On the Border. (Mexican) On weekends, it seems asthough everyone in town is trying to crowd into this"South Texas Café," as it bills itself. And no wonder,since it may serve the best fajitas around. The sizzlingstrips of beef (or chicken) are meaty, tender and notoverly marinated, as they sometimes are elsewhere.(3300 Knox. 528-5900 Mon-Thur & Sun 11 am-midnight. Fri & Sat 11 am-1 am. All credit cards. $$) See LasColinas/Mid-Cities. 5.5
D Ristorante Valentino. (Northern Italian) The menu is short and imaginative, with notable successes at every stage. The fresh lasagna with scallops-lots of rich cheese, whole leaves of basiland no tomato- is sublime, and the small pasta shellswith tomato and garlic and the angel-hair pasta withlobster, cognac and tomato are not far behind. The beeftenderloin in a cream sauce with green peppercornshas an assertive flavor that we found appealing, and thered snapper with a fresh tomato sauce couldn’t havebeen fresher and lighter. (2929 N Henderson.826-7804. Mon-Thur 6-10, Fri & Sat 5:30-11. Sun6-10:30. All credit cards. $$$) 7.5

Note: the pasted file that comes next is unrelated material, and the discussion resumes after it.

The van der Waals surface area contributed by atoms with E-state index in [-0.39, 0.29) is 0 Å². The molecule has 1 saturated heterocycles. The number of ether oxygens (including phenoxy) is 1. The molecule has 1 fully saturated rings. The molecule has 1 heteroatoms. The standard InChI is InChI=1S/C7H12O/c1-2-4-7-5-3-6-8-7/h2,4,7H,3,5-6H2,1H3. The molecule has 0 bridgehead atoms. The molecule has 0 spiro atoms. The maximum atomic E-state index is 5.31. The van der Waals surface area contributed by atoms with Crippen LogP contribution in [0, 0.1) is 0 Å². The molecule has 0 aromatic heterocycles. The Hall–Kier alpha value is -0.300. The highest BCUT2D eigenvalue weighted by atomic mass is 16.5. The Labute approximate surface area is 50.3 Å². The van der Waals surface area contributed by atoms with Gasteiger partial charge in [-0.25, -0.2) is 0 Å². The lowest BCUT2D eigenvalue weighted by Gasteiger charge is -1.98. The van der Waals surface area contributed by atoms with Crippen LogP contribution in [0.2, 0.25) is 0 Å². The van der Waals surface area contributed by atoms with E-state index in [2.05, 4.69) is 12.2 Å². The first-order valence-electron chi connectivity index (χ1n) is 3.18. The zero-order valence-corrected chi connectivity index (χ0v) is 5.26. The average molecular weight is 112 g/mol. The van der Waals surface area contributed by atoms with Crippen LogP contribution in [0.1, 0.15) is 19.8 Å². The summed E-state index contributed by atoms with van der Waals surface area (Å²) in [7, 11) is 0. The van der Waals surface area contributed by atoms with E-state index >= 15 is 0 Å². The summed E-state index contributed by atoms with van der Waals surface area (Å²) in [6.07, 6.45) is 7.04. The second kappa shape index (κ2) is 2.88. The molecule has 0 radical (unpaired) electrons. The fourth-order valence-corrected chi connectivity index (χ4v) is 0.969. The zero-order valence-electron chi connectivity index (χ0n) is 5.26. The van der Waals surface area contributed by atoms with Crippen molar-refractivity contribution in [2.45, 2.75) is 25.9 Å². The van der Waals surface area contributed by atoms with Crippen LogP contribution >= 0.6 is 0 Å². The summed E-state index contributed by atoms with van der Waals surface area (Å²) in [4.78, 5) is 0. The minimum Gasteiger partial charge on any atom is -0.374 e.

Tolbert’s Texas Chill Parlor. (Texana) The late, greatFrank Tolbert’s big, open restaurant is an easy place torelax over a beer or get rowdy while watching games onthe tube. But it’s an even better place to chow down onsome of the area’s best Texas cooking: burgers,nachos, chicken-fried anything and, of course. Tolbert’sfamous bowl of red. (4544 McKinney. 522-4340. Mon-Thur 11-11, Fri & Sat 11 am-midnight, Sun noon-11 pm.MC. V, AE. $) 5.0